A Seedling Prayer Life

My prayer life once resembled my fruitless flower garden attempts.

I excelled at other aspects of the Christian lifestyle. I volunteered at church, attended Bible studies, and visited shut-ins. But these felt like top-dressing; they required merely showing up and doing the work.

I’d seen others’ walks with God and wanted mine to look similar. But I didn’t know how to achieve it.

Prayer seemed key, but it eluded me.

As with garden advice, prayer resources seemed infinite. I read the Bible. I searched books and websites. I visited churches, and I consulted experts. But the details bewildered me.

Let’s face it, poor communication with our Heavenly Father doesn’t just mean lost money and wasted time, as with a garden; it means a lost opportunity to cultivate a relationship with God.

We won’t merely forego a beautiful backyard, we’ll forfeit the chance to have our whole lives colored with God’s joy and peace.

So, how do we get this prayer thing right?

Look to the Garden

Over time, I created the flower garden I always wanted. (I loved it so much, in fact, it was difficult to move when I married my sweetie.)

How did I manage to get unstuck?

I asked an avid gardener friend for help. His advice: “buy some plants and put them in the ground.”

But where should I plant them?

“What’s the tag say?”

Full sun.

“Okay. Pick the sunniest spot in your yard and plunk them in the ground.”

But where, there?

“Doesn’t matter.”

What if they don’t look nice?

“They will.”

Then, how do I know when to water them?

“Water them when they get dry.”

He made it sound so easy. I wanted to believe him, but it felt wrong. Because all the experts said…

Except, this man was no slouch when it came to gardening; his backyard rivaled most public gardens.

Are you sure there’s nothing more to it?

“Except for a few principles, most books are filled with opinion. Plants are forgiving. Start small and keep at it. You’ll figure it out.”

How to Make Your Prayer Life Flourish

It’s a lovely story, but how do we pray? More to the point, how should we pray?

Because if you have difficulty praying, I suspect you think there’s a right way to pray, but you’re not sure what it is, and don’t want to get it wrong.

Could this be part of Satan’s plan? If we’re plagued with worry about how to approach our Heavenly Father, it’s improbable we’ll approach Him at all.

But maybe prayer doesn’t have to be difficult.

The Purpose of Prayer

The reasons we pray vary, as do the ways we can pray; but the purpose of prayer remains constant. We pray to communicate with our Heavenly Father.

Now, communication with Jehovah isn’t the same as with our friends and family, but it’s not a bad place to start. Remember my gardener friend’s advice? Just stick that plant in the ground.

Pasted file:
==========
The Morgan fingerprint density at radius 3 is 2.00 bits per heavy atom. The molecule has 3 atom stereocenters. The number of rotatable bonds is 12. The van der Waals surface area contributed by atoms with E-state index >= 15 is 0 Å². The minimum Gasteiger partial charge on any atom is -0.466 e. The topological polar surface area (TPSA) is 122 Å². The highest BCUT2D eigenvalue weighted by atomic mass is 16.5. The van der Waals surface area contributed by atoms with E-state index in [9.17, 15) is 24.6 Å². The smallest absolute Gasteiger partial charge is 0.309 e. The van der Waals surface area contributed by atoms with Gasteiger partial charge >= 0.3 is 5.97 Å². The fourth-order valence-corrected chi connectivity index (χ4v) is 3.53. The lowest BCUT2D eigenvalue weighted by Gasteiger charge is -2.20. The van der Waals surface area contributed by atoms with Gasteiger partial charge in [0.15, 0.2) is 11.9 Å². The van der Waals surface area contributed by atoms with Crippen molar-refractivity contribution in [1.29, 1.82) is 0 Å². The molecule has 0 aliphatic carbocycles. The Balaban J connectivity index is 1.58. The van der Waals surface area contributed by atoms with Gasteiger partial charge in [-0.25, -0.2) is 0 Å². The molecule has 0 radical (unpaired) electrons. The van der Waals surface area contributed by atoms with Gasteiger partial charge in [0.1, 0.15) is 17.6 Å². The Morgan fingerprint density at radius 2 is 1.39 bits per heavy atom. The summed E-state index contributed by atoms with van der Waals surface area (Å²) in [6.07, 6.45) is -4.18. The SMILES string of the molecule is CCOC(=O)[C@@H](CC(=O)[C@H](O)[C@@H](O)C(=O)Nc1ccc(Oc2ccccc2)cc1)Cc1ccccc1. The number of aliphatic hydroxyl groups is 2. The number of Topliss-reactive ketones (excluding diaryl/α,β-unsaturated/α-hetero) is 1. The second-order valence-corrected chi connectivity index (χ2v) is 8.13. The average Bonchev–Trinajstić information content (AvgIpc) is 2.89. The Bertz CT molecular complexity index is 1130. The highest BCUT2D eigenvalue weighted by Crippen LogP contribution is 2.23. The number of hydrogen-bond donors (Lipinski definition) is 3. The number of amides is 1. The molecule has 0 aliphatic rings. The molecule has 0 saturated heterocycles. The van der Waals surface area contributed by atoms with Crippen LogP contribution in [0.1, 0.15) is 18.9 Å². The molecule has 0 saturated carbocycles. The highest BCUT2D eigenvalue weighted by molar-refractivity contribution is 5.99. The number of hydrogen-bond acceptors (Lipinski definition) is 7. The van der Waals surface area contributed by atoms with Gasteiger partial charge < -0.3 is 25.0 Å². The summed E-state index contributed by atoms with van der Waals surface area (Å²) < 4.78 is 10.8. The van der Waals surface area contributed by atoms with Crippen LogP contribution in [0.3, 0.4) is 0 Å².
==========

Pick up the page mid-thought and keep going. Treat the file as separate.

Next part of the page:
Don’t forget, God wants us to communicate with Him, and He longs to give us wisdom. Admit you’re not sure what prayer should look like, and ask for His assistance. Trust Him to guide you in the process as you nourish your relationship with Him. Even when you’re not sure what to pray, His Holy Spirit intervenes on our behalf. (Matthew 7:7-8; James 1:5; Proverbs 3:5; Romans 8:26).

The Bible mentions a few prayer principles. But, as with gardening, the first step isn’t to learn everything there is to know before you begin. The first step is to begin. Start small and keep at it. God is forgiving. And you’ll figure it out.

What one thing do we need to do to make our prayer life flourish? Pray!

Like the roots of newly planted flowers, our relationship with God will grow deeper and stronger over time when we pray. And before you know it, you’ll experience the sweet blossoms of His loving presence daily.

If this encouraged you, why not share it with a friend who might be lifted up as well?

5 Reasons You Don’t Want to Pray (and Why They’re Wrong)

I open the classroom door, and the hum of conversation surprises me.

Of course! There’s an assignment due.

Students aim rapid-fire statements at me as I approach the podium.

  • “I didn’t understand #4.”
  • “It didn’t make sense to me, either.
  • “What about #7?”
  • And my favorite: “A bunch of us discussed it online last night but can’t figure out what you want.”

Stumped by the assignment, they expected their fellow learners to have valuable answers, but didn’t think to consult the assignment’s author.

I’m tempted to remind them that I have internet access, too; that I could have answered their questions quickly and easily; and that they could have spent the evening binge-watching Netflix instead of stalking their classmates. But I’m not sure how to phrase a non-snarky version, so I say nothing.

don't want to pray

Am I Like My Students?

Several days later, this incident forgotten, my brain spiraled out of control like an overtired toddler on a caffeine high.

I’d begun a new project with an overflowing to-do list, and had no earthly idea which task to start next. So I did the only rational thing: I logged onto Facebook. Surely one of my friends will know what to do.

It’s true — I have brilliant friends.

But as I was about to message them, the Holy Spirit nudged me: You should pray about it.

Now, I’d like to say I’m immediately obedient to the Holy Spirit’s nudges. But alas, I‘m a work in progress.

So, as I messaged my friend, the classroom scene from three days earlier came to mind.

Well played, Holy Spirit. Well played.

When I seek my friends’ guidance before I seek God’s, am I responding to life the way my students respond to a difficult assignment? Am I asking fellow learners for advice without consulting the Great Teacher?